Wrightv.United States

Circuit Court of Appeals, Eighth CircuitJan 27, 1947
159 F.2d 8 (8th Cir. 1947)

No. 13395.

January 27, 1947.

Appeal from the District Court of the United States for the Western District of Arkansas; John C. Miller, Judge.

Jerry Porter Wright was convicted of theft of goods in interstate commerce, and he appeals.


Heartsill Ragon, of Fort Smith, Ark., for appellant.

R.S. Wilson, U.S. Atty., of Van Buren, Ark. (David R. Boatright and Chas. A. Beasley, Jr., Asst. U.S. Attys., both of Fort Smith, Ark., on the brief), for appellee.

Before SANBORN, WOODROUGH, and RIDDICK, Circuit Judges.

On November 14, 1944, a freight car of the Missouri Pacific Railway Company was entered at Guernsey Siding, Arkansas, and 26 cases of beer, in transit from St. Louis, Missouri, to Harlingen, Texas, were stolen. The Government, by an indictment, charged appellant with the theft (18 U.S.C.A. § 409). On his plea of not guilty, he was tried, convicted and sentenced. He asserts that the evidence was insufficient to sustain his conviction.

The appellant introduced no evidence and interposed no objections to any of the evidence of the Government. At the close of the Government's case, he moved for a verdict of acquittal on the ground that the evidence was insufficient to sustain a verdict of guilty. The motion was denied. There were no requests for instructions and no objections were made to any instruction given.

To establish the appellant's connection with the theft of the beer, the Government relied upon evidence which showed that some of the stolen beer was traced to the cafe of a tourist court at Fulton, Arkansas, owned by K.G. Dudney; that appellant was living in a cabin in the tourist court; that a day or two after his arrest on November 24, 1944, and while he was confined in the County Jail, he stated to the arresting officer that he had broken into the freight car and removed the beer and that he and Dudney had hauled it to Dudney's cafe. The investigation of the offense and the arrest of appellant were made by State officers. Whether the appellant, after his arrest, was or was not promptly taken before a committing magistrate is not disclosed by the evidence.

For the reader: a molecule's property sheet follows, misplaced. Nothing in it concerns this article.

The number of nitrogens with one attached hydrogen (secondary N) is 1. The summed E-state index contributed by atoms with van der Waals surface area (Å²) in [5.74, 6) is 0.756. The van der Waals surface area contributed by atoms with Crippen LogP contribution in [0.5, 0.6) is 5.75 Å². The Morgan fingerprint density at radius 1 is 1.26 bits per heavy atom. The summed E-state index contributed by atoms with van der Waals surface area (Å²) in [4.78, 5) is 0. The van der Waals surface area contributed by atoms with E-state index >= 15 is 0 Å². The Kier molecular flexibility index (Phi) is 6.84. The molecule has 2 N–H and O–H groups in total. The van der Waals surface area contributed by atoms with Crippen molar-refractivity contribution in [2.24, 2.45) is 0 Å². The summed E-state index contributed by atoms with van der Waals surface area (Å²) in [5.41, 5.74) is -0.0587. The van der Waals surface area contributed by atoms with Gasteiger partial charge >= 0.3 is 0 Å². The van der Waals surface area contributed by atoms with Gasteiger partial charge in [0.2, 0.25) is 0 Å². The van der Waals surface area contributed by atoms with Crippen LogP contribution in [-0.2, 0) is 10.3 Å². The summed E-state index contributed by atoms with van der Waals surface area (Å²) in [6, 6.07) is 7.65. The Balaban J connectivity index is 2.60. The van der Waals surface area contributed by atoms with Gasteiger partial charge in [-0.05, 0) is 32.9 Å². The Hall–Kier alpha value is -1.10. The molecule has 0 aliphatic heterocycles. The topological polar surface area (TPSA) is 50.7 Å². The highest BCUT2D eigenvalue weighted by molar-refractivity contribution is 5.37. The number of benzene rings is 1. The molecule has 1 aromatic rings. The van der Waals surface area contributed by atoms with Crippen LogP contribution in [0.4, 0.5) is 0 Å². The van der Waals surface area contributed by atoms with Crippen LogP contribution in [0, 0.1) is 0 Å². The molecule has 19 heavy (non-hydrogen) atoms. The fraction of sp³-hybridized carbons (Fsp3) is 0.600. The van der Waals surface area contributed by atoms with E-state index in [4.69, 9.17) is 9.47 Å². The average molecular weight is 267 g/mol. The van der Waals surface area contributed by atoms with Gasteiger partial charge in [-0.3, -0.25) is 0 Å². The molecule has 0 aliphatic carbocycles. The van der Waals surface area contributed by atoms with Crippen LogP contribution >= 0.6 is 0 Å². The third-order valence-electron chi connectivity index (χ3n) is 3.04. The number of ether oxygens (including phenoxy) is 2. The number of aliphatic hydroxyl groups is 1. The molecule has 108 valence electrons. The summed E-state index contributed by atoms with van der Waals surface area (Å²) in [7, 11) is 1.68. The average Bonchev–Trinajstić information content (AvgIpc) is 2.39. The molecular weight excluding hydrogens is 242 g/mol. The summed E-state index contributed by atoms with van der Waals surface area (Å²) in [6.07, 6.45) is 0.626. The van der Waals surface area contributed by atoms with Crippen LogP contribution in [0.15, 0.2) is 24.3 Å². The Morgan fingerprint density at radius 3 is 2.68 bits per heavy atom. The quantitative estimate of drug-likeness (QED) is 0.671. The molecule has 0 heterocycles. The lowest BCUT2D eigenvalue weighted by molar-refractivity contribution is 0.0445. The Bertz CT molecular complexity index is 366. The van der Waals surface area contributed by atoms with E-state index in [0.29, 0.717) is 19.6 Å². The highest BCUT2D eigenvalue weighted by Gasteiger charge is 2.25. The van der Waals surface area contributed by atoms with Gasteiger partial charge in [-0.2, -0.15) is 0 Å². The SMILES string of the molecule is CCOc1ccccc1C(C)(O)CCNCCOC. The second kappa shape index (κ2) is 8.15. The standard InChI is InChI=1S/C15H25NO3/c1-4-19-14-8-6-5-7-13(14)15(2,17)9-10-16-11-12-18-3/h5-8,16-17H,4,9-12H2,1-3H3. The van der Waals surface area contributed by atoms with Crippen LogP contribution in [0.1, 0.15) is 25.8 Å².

The officer who testified to appellant's admissions of guilt stated that they were not induced by any threats or promises. There was no evidence to the contrary and no contention was made at the trial that the admissions were involuntary or unlawfully procured. It is apparent that the appellant's position at the trial was that the evidence tending to prove that he had admitted his guilt was unworthy of belief.

Upon the review of a criminal case which has resulted in a conviction, this Court is required to take that view of the evidence most favorable to the Government. Glasser v. United States, 315 U.S. 60, 80, 62 S.Ct. 457, 86 L.Ed. 680; Neal v. United States, 8 Cir., 114 F.2d 1000, 1002; Hansbrough v. United States, 8 Cir., 156 F.2d 327, 329. This rule requires the affirmance of the judgment appealed from. The issue which the appellant now seeks to raise by his assertion that his confession was coerced or illegally induced cannot be tried on appeal. This Court is a court of review and does not try or retry issues of fact. Ayers v. United States, 8 Cir., 58 F.2d 607, 608.

Under the circumstances of this case, the trial court properly admitted the testimony relating to appellant's oral confessions. United States v. Mitchell, 322 U.S. 65, 69, 64 S.Ct. 896, 88 L.Ed. 1140. "The mere fact that a confession was made while in the custody of the police does not render it inadmissible." McNabb v. United States, 318 U.S. 332, 346, 63 S.Ct. 608, 615, 87 L.Ed. 819. The question of the appellant's guilt or innocence was, under the evidence, for the jury to determine. Its determination is conclusive on review.

The judgment is affirmed.